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Historical Romance Writers Dishing the Dirt on Research

16 May 2007

From the Ballroom to Hell

Hello, all you hoydens out there! It’s a beautiful spring day here in the mountains where I live, and that translates into slim research pickings. I’m having trouble finding a blog topic out in my back yard. They didn’t drink margaritas in Victorian England, did they?

Another reason my mind isn’t on research. . . I’ve just finished writing my first contemporary romantic comedy. So aside from a few quick Google queries on lock-picking and S&M (don’t ask), I haven’t spent much time on picking up new knowledge.

When I realized it was my turn to post, I grabbed a book I hadn’t spent much time with and started thumbing through it, looking for interesting tidbits. The book is titled From the Ballroom to Hell: Grace and Folly in Nineteenth-Century Dance. Pretty enticing, huh? It’s a collection of advice from dance and etiquette manuals published during the nineteenth century. The vast majority of these were published for Americans, but there are some snippets from British books as well.

Americans were a uniquely hungry audience for this type of advice. There was no rigid hierarchy here in the new country, and people moved (slowly) up through the different strata of society. But once you moved up, how to be sure you understood the myriad rules of the polite world? Talk about stress! Add to that, there was no ton, no permanent group of fashionable people to set the standards. So where did they get them? From England, of course. And I daresay the upper-crust Americans followed these British "rules" more closely than the British did.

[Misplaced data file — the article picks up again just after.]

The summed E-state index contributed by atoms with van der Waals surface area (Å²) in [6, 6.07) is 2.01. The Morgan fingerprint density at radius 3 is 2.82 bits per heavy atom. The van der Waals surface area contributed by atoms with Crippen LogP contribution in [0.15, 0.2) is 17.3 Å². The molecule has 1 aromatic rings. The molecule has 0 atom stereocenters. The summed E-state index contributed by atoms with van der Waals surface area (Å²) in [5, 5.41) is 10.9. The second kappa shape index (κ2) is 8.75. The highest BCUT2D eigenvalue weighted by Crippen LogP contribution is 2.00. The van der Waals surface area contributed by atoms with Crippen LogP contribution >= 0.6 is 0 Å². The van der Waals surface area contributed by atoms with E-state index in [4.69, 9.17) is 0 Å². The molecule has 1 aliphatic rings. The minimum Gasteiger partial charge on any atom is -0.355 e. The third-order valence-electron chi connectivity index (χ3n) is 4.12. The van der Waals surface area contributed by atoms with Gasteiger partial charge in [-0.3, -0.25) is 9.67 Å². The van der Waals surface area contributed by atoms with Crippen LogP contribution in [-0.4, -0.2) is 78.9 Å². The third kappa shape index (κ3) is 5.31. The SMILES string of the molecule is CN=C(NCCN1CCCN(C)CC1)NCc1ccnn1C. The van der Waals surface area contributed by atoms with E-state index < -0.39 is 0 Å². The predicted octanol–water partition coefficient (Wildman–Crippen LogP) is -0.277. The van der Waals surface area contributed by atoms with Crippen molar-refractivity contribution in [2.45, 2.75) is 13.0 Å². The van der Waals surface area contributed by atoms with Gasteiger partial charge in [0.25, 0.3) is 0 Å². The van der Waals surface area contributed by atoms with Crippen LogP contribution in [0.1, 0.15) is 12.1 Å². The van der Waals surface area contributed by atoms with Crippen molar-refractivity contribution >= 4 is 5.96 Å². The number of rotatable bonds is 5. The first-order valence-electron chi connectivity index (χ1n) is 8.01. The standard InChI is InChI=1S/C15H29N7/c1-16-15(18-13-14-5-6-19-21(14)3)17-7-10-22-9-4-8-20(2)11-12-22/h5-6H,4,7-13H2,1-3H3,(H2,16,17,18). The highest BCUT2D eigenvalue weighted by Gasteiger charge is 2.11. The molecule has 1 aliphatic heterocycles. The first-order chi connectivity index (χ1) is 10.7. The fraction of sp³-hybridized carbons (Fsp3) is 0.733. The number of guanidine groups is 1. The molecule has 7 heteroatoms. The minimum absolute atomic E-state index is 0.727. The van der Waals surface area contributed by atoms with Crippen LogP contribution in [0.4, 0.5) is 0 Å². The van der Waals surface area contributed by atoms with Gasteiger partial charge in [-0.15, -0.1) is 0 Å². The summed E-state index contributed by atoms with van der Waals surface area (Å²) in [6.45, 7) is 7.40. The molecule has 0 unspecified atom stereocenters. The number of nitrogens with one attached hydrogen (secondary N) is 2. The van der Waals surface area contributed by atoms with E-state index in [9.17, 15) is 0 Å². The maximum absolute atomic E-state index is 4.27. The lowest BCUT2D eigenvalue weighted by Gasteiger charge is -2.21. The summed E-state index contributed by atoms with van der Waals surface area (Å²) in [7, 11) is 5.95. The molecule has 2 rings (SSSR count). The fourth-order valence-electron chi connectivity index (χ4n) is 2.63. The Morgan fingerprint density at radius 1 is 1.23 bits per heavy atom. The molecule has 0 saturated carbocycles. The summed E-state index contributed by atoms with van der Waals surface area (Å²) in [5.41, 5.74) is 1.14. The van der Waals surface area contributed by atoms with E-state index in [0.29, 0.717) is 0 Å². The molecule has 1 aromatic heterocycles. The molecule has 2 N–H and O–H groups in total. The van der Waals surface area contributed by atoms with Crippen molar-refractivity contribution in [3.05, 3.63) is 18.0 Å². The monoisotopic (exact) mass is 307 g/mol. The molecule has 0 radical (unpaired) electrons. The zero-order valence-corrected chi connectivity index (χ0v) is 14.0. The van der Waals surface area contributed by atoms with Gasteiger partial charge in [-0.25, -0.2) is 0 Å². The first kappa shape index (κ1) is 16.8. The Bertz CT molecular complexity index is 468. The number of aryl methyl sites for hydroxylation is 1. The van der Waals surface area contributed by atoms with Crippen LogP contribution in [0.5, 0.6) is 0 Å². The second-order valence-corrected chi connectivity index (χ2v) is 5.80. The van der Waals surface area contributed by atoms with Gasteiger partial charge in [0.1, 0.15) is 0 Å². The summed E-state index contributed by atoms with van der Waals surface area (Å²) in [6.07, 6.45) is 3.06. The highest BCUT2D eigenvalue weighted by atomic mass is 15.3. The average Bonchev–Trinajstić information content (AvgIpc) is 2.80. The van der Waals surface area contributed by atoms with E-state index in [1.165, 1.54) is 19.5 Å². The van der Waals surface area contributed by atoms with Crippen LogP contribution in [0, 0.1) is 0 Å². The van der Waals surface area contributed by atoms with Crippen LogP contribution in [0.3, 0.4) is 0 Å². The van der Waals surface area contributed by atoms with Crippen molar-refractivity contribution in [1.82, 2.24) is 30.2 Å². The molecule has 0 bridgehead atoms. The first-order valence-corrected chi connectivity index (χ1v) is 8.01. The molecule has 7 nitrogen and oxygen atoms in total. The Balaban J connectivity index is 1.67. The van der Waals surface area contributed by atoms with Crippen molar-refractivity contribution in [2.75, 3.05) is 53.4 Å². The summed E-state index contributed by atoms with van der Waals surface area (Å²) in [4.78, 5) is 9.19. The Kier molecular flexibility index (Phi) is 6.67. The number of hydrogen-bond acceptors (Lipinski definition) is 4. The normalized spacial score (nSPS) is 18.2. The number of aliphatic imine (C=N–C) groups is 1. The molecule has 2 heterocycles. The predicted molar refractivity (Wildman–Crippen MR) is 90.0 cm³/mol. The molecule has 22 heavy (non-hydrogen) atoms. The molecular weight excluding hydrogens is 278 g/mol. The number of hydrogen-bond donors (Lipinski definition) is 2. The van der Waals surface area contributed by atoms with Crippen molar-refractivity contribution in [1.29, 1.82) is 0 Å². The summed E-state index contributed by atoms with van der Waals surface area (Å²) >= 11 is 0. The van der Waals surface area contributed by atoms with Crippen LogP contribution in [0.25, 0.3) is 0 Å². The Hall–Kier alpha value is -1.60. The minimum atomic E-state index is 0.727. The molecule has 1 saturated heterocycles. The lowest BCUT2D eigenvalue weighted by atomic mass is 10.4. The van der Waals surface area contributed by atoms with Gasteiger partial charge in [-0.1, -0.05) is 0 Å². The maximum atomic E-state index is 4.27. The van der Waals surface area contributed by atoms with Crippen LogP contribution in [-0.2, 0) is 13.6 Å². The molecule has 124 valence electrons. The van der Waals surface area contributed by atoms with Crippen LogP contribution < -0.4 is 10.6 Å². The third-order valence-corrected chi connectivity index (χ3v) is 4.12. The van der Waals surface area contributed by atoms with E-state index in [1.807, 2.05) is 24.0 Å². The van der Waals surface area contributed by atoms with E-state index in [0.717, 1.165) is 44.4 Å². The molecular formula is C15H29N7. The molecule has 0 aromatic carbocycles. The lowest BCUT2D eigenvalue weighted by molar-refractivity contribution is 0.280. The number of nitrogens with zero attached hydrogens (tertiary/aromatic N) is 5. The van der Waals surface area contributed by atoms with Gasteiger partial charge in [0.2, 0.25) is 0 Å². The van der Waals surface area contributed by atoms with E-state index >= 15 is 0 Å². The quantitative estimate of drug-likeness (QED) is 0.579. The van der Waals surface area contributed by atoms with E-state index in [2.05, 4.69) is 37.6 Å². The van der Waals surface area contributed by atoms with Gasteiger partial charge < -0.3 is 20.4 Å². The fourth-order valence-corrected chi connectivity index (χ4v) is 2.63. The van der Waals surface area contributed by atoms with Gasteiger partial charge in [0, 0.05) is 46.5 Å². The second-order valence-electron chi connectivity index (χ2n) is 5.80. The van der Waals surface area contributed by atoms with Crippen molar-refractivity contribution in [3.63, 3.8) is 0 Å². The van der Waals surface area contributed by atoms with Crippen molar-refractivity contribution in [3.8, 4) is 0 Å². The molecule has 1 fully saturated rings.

There were hundreds of etiquette books published for Americans in the nineteenth-century, and From the Ballroom to Hell brings many of them together for our reading pleasure. Here are a few of my favorite snippets:

"Whatever the fashions may be, never be induced by them to violate the strictest modesty. No woman can strip her arms to her shoulders and show her back and bosom without injuring her mind and losing some of her refinement; if such would consult their brothers, they would tell them how men regard it." –The Young Lady’s Friend, 1836
*snicker*

"A man who would marry a woman who wore a dirty stocking, or one with a hole in it, would be very likely to beat her in a month, and run away from her before a year was over. It is the mark of a lady to be always well shod. . ." –The Art of Good Behaviour, 1845